As early as next week, a review of the team's findings could be released, the WHO said on Friday. China declined to provide a World Health Organization-led team investigating the source of the pandemic with raw data on early Covid-19 cases, one of the team's investigators said, possibly complicating attempts to understand how the epidemic started. The team demanded raw patient data on the 174 cases of Covid-19 that China had reported from the early stage of the outbreak in the Chinese city of Wuhan in December 2019, as well as other cases, but only given a summary, said Dominic Dwyer, a team member expert in Australian infectious diseases.
These raw data, he said, was known as "line listings" and will usually be anonymized but include information such as what individual patients were asked, their answers, and how their responses were evaluated. "That's standard practice for an outbreak investigation," he told Reuters on Saturday via video call from Sydney, where he is currently undergoing quarantine. He said it was particularly necessary to gain access to the raw data because only half of the 174 cases were exposed to the Huanan market, the now-shuttered wholesale seafood center in Wuhan where the virus was initially identified. "That's why we've persisted to ask for that," he said. "Why that doesn't happen, I couldn't comment. Whether it's political or time or it's difficult ... But whether there are any other reasons why the data isn't available, I don't know. One would only speculate." Although a lot of material was provided by the Chinese authorities, he said the issue of access to raw patient data will be stated in the final report of the team. "The WHO people certainly felt that they had received much much more data than they had ever received in the previous year. So that in itself is an advance."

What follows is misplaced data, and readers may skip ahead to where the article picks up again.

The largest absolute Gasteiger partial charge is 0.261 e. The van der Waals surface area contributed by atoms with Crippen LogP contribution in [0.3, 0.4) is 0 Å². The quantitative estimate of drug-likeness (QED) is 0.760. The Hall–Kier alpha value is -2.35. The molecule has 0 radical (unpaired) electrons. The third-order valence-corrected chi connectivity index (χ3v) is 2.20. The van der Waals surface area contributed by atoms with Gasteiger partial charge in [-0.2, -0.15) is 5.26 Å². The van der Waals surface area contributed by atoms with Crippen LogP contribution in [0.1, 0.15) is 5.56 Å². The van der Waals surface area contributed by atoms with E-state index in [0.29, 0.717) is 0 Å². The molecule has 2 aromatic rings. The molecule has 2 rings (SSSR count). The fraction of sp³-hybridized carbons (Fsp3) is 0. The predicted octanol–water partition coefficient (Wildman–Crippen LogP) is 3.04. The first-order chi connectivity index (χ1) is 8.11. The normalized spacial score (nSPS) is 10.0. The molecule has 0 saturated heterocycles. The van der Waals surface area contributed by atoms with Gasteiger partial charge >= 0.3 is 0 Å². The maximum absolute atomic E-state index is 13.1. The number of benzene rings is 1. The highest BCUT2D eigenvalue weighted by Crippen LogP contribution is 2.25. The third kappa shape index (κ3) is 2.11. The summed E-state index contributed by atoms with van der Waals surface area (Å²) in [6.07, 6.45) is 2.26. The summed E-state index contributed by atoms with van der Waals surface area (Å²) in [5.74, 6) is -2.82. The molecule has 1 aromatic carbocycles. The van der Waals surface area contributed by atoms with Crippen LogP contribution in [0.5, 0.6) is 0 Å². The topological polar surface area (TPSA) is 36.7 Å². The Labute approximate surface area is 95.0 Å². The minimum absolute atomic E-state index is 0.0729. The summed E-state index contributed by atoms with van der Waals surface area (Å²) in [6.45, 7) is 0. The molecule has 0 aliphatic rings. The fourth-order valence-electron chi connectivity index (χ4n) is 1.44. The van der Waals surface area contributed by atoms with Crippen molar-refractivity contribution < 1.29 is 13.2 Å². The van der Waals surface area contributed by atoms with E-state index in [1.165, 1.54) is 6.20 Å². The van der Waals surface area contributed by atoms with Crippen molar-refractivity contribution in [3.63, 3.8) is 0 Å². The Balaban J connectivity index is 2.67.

As early as next week, a review of the team's findings could be released, the WHO said on Friday. The WHO-led investigation was plagued by delay, concern about access, and bickering between Beijing and Washington, which accused China of concealing the severity of the initial outbreak and criticized the conditions of the visit in which the first phase of the study was carried out by Chinese experts.
The team, which arrived in China in January and spent four weeks researching the source of the Covid-19 outbreak, was restricted to visits arranged by their Chinese hosts and, because of health restrictions, was prohibited from contacting community members. The first two weeks were spent in quarantine at a hotel. The Wall Street Journal announced earlier on Friday that Hina had declined to hand over raw data on the early cases of Covid-19.
WHO did not respond to a request for comment from Reuters. The Chinese Foreign Ministry did not respond immediately to a request for comment, but Beijing has previously defended its openness and cooperation with the WHO mission in dealing with the outbreak.
Dwyer said the work within the WHO team was harmonious but that there were "arguments" at times with their Chinese counterparts over the interpretation and significance of the data, which he described as "natural" in such probes.
"We might be having a talk about the cold chain and they might be more firm about what the data shows than what we might have been, but that's natural. Whether there's political pressure to have different opinions, I don't know. There may well be, but it's hard to know."
The transport and trading of frozen food refers to the cold chain.
Beijing has attempted to cast doubt on the concept that the coronavirus originated in China, referring to a conduit to imported frozen food.
Peter Ben Embarek, head of the WHO delegation, told a news conference on Tuesday that transmission of the virus through frozen food is an option, but pointed to market vendors selling frozen animal products, including farmed wild animals, as a possible route for further research.
The team was not looking deeper into the theory that the virus escaped from a laboratory, Embarek also said, which is found highly unlikely. President Donald Trump's previous US administration had said it thought the virus may have escaped from a Wuhan lab, which Beijing strongly denies.
"It was a unanimous feeling," Dwyer said. "It wasn't a political sop whatsoever."